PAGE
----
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ECM supports healthcare

CNG-SAFE creates a folder for each patient and populates it with information drawn from a patient database. After the nurse fills in the LincDoc form with information based on services provided at the patient’s home, the form is updated and stored in the patient’s folder. “The document then goes into CNG Workflow for review by quality assurance, then to billing,” explains Graham. “Rather than taking weeks, the process is reduced to days, or sometimes minutes.”

Use of the system has expanded beyond the initial application. For example, when employees complete expense report forms, information is extracted from the employee’s file in CNG-SAFE and placed in the appropriate fields. The employee provides the expense information in the LincDoc form, and then the completed document is returned to CNG-SAFE.

Other uses emerge

The expansion into other uses is typical, according to Jim True, VP of Cabinet NG. “Frequently, a company will have an initial pain point and solve that problem,” he says, “and then other potential uses emerge. Or the customer will go to a conference and get ideas from other users and then start exploring what else can be done in their environment.”

Cabinet NG’s product offerings are focused on small to midsize companies. “We prioritize the features so the product can be used at many levels,” True says. “Customers don’t have to understand all the functionality to get started.” The Cabinet NG suite includes CNG-SAFE for shared access to documents and CNG Online, the SaaS version of the same product; Retriever and Sychnronizer for integration and synchronization with other applications; and modules that provide forms development, tight integration with Outlook and high-volume document capture.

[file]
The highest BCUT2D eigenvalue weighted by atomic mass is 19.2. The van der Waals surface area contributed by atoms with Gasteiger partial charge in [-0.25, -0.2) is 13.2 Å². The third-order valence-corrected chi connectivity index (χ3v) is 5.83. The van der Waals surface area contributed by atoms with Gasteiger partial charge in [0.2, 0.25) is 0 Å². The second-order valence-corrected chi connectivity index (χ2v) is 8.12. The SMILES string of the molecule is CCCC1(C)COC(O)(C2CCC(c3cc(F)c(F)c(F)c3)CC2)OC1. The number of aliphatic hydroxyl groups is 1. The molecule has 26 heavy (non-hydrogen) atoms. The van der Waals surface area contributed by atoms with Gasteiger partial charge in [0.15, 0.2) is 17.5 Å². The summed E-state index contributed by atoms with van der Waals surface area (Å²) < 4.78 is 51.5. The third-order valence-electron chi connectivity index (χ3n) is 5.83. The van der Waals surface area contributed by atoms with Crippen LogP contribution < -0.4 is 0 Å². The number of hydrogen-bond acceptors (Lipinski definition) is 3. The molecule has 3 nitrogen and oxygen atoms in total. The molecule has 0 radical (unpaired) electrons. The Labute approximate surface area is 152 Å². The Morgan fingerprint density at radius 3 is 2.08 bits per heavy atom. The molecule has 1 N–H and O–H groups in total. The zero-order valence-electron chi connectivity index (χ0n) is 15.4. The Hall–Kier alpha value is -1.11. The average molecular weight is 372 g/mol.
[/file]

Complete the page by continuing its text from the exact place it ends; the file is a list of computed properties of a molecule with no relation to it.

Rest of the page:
Image archiving on demand

Although privacy concerns have impeded the adoption of cloud storage by healthcare providers, the pressure is on to expand capacity as the number and size of image files increases. In addition, under the Health Information Technology and Economic and Clinical Health (HITECH) Act, data sharing is an important goal. “Healthcare organizations are realizing that security provided by cloud-based storage systems is as good or better than their own,” says David Finn, health IT officer at Symantec. “We expect to see a lot of activity in this area over the next few years.”

Symantec Health offers cloud-based medical image archiving on demand for secure sharing of images and diagnostic reports over the Internet. The model is “infrastructure as a service” (IaaS), so healthcare providers pay only for the space they use. In addition, Symantec Health customers receive disaster recovery and business continuity benefits. “Once the images are in the cloud,” adds Finn, “they become accessible to other hospitals or referring physicians with appropriate authorization rights.” That availability helps reduce the need for duplicate imaging diagnostics, saving time and costs in patient care.

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